5. I haven’t lost weight. Yet. I won’t lie. I was really hoping that after I stopped dieting, my body would revert back to whatever it “naturally” would have weighed. That didn’t happen. Let’s be real. After years of dieting, the initial freedom to eat all the things was so novel and exciting that I definitely ate all the things. Unsurprisingly, I gained a little bit. (I stopped weighing myself when I stopped dieting so I am blissfully ignorant of the numbers.) This part has been hard and disappointing. But after more reading and reflection and discussion with health professionals, I’ve been reassured that this takes time. Longer than one year. After all, I’m just beginning to eat intuitively. I’ve also started working on my relationship with exercise – something just as complicated as my relationship with food. It’s a process, and I’m still at the beginning of that process.

I do have hope that as I develop new, healthier relationships with food and exercise, my body will respond accordingly. In the meantime, I’m working on my body image. I’m learning to let go of the idea that being thin will make me happier or my life better. I am accepting the fact that I will never be a size 4, and exploring the possibilities of being happy, fit, and confident with my body as it is.

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After a year of not dieting, I am confident that I’ve made the right choice. I feel healthier in body, mind, and spirit. I’m excited to discover where another year of not dieting will take me. And most of all, I’m grateful to finally be in touch with my body.

As it happens, my body is exhausted and telling me to just post this already and go to sleep. And I’m going to listen to it.

*** Edit ***
I made these. Enjoy.

Weight Watchers 1

Weight Watchers 2

Sexual Violence, the Patriarchy, and the Government Shutdown

Sometimes current events that don’t seem related begin to overlap and parallel in weird and uncomfortable ways. Earlier this year I wrote about a string of oddly connected stories in Connecting the dots: Nice Guys™, MRAs, mass shooters, and aggrieved entitlement. I discussed how the thread of aggrieved entitlement (an unfortunate product of a deeply patriarchal culture) underlies the Nice Guy™, MRA, and mass shooter phenomena. This time, the release of a groundbreaking new study on young people and sexual assault, Chris Brown’s childhood rape, and the government shutdown feel eerily connected.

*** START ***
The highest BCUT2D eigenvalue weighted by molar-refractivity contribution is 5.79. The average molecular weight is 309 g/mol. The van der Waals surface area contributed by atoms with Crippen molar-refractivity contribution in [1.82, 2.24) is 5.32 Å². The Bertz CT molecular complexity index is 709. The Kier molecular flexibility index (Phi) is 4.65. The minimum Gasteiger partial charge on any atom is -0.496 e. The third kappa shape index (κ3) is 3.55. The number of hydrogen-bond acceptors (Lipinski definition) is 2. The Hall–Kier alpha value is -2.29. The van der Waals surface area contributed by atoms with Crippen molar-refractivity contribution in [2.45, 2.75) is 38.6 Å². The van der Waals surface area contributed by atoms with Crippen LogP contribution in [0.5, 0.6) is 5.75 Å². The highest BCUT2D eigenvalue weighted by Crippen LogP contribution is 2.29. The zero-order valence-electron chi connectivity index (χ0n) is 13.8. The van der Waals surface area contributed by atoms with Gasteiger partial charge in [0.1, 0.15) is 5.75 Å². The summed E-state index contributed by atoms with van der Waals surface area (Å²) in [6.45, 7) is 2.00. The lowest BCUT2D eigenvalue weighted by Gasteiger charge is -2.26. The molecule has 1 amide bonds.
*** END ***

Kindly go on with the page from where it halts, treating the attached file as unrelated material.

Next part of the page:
This week, a groundbreaking study on sexual assault among young people was published in JAMA Pediatrics.  The study found that 9% of young people have committed sexual violence: 8% reported that they kissed, touched, or “made someone else do something sexual” when they “knew the person didn’t want to”; 3% verbally coerced a victim into sex; 3% attempted to physically force sex; 2% perpetrated a completed rape. (The numbers don’t add up because some perpetrators admitted to more than one behavior.)

Perpetrators reported having higher exposure to violence pornography (non-violent porn had no correlation to sexual violence). They also found that 98% of perpetrators who committed their first perpetration at 15-years-old or younger were male, whereas by the time they reached 18- or 19-years-old, perpetrators were more evenly split between men (52%) and women (48%). Perpetrators who began perpetrating later in life were also less likely to get caught. To top it all off, 50% of all perpetrators said that their victim was responsible for the sexual violence committed against them.

On October 4, Chris Brown (notorious for his violent assault against his girlfriend Rihanna) told the Guardian about “losing his virginity” at age 8 to a teenage girl. Many outlets have appropriately acknowledged that this is rape. Olivia A. Cole deftly explained why Brown’s framing of the event is problematic: “Chris Brown was raped, but to hear him tell it, that experience was positive, healthy. Something to brag about. “At eight, being able to do it, it kind of preps you for the long run, so you can be a beast at it.” Cole writes:

Can you imagine being sexually abused and then growing up being told that this is a good thing? That your sexual potency has been enhanced? That rape was a “head-start” into the wonderful world of sex? The damaging system that tells girls they are worthless after rape has a disgusting flip side for boys: you have worth now. This violence has made you a god.

Then we have the government shutdown. The Tea Party and their conservative Republican friends are being the worst kind of sore losers — the kind that decide to flip the table over rather than play the hand they were dealt. The Affordable Care Act (“Obamacare”) is law, and shutting down the government is not a rational, reasonable, or in my opinion, legal way of trying to “undo” a law whose constitutionality was upheld by the Supreme Court.

Robert Parry suggests that this is about more than Obamacare. He places the debate over Obamacare within the historical narrative of federalism vs. state’s rights, which was, notably, a big deal when the country was divided over the constitutionality of slavery. He writes:

The relevance of this history to the present is not only that the ideological descendants of the Confederacy are now up in arms over the election and reelection of the first African-American president but that they are insisting on the slaveholders’ distortion of the Constitution, over its truly “originalist” interpretation and the plain reading of its words.